Posted by: Deb Henry | 06/24/2010

No sulking: Continue to hold Jim Matheson accountable to the people.

Jim Matheson, the winner of Tuesday’s primary and our current congressman on the gerrymandered east side of Utah, is touting the “first major BLM wilderness legislation in 25 years” and representing it as an environmental move. It may in fact have pieces of it that are very valuable to protecting the environment, but I wanted to point out one specific provision.

The new bill is going to make more of Snowbird Resort available for development. Who owns Snowbird and will profit from this new access and new revenue due to this new access? The owner, Dick Bass.  He is a partner in PacRim Coal which is proposing a coal strip mine on the Chuitna River system that detractors claim will destroy one of Alaska’s premier native salmon fisheries that feeds into the Cook Inlet.

I’d like to believe that Jim Matheson is enacting this legislation for the environment and not because he has contentious ties to the oil, coal and gas industries, but the connection is there.  He has to keep these energy industry leaders and corporations (who are his major contributors) happy or else he won’t be able to spent $750,000 on a primary.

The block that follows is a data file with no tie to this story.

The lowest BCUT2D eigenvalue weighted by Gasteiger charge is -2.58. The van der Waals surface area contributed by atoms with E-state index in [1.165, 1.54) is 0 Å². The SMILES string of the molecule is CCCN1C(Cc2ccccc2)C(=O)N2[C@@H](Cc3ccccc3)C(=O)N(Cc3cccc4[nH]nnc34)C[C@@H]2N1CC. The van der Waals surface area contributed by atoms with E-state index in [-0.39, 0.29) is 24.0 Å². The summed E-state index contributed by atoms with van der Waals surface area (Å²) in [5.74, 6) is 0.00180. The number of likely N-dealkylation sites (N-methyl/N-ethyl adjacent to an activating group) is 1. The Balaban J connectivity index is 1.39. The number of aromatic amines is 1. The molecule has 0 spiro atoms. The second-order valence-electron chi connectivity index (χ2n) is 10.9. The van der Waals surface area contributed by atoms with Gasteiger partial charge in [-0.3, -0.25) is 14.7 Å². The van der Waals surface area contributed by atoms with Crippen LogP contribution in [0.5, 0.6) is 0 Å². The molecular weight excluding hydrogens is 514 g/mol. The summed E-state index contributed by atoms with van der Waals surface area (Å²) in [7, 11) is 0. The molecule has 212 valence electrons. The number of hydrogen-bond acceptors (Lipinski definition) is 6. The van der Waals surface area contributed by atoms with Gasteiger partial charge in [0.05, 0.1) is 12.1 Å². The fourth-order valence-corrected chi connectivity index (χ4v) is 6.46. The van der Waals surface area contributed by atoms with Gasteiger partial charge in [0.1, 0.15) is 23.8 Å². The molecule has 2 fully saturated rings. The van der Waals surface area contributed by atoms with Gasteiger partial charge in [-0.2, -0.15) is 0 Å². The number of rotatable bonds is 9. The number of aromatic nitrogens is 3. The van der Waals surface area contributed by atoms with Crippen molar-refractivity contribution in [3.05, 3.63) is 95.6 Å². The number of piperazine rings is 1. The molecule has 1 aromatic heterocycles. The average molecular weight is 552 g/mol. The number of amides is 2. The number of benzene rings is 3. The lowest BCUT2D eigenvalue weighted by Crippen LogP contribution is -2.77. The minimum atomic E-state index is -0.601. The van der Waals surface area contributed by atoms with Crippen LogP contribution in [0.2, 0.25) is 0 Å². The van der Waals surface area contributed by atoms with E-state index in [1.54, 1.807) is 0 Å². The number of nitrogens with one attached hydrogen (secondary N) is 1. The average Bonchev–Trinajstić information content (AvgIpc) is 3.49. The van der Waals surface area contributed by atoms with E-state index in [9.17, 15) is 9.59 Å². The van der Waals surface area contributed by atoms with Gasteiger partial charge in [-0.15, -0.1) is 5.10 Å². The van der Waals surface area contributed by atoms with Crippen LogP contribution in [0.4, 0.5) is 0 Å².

Update (6/28): I talked to Rep. Jim Matheson in person on Saturday afternoon at the Unity BBQ. There is no point in ignoring the man that is going to be our representative for at least the next 5 months (even if it gets certain people to call me a traitor and accuse me of drinking kool-aid).

I began by telling  Mr. Matheson that I was worried that since the oil spill in the gulf, our focus was going to change to natural gas. He said he believed natural gas was going to be a critical component, especially in transportation, for helping the USA become energy independent.  I mentioned I was worried about the methods of drilling for natural gas (specifically hydraulic fracturing) since there are large reserves of natural gas that span several eastern states. I asked him to watch Josh Fox’s Gasland (which I have talked about in previous entries) and he said he would.

He also mentioned that since the reserves span several states, he would like to see the EPA supervising the regulation of hydraulic fracturing. Right now the individual states regulate the process which makes it hard to have uniform policies, safety precautions and expectations in place. This statement is contrary to his vote for the 2005 Energy Policy Act, so I hope he has had a change of perspective. I also hope he actually watches the movie Gasland and uses his weight on The Energy and Commerce committee to rectify the realities brought to light in the film.

What can you do?

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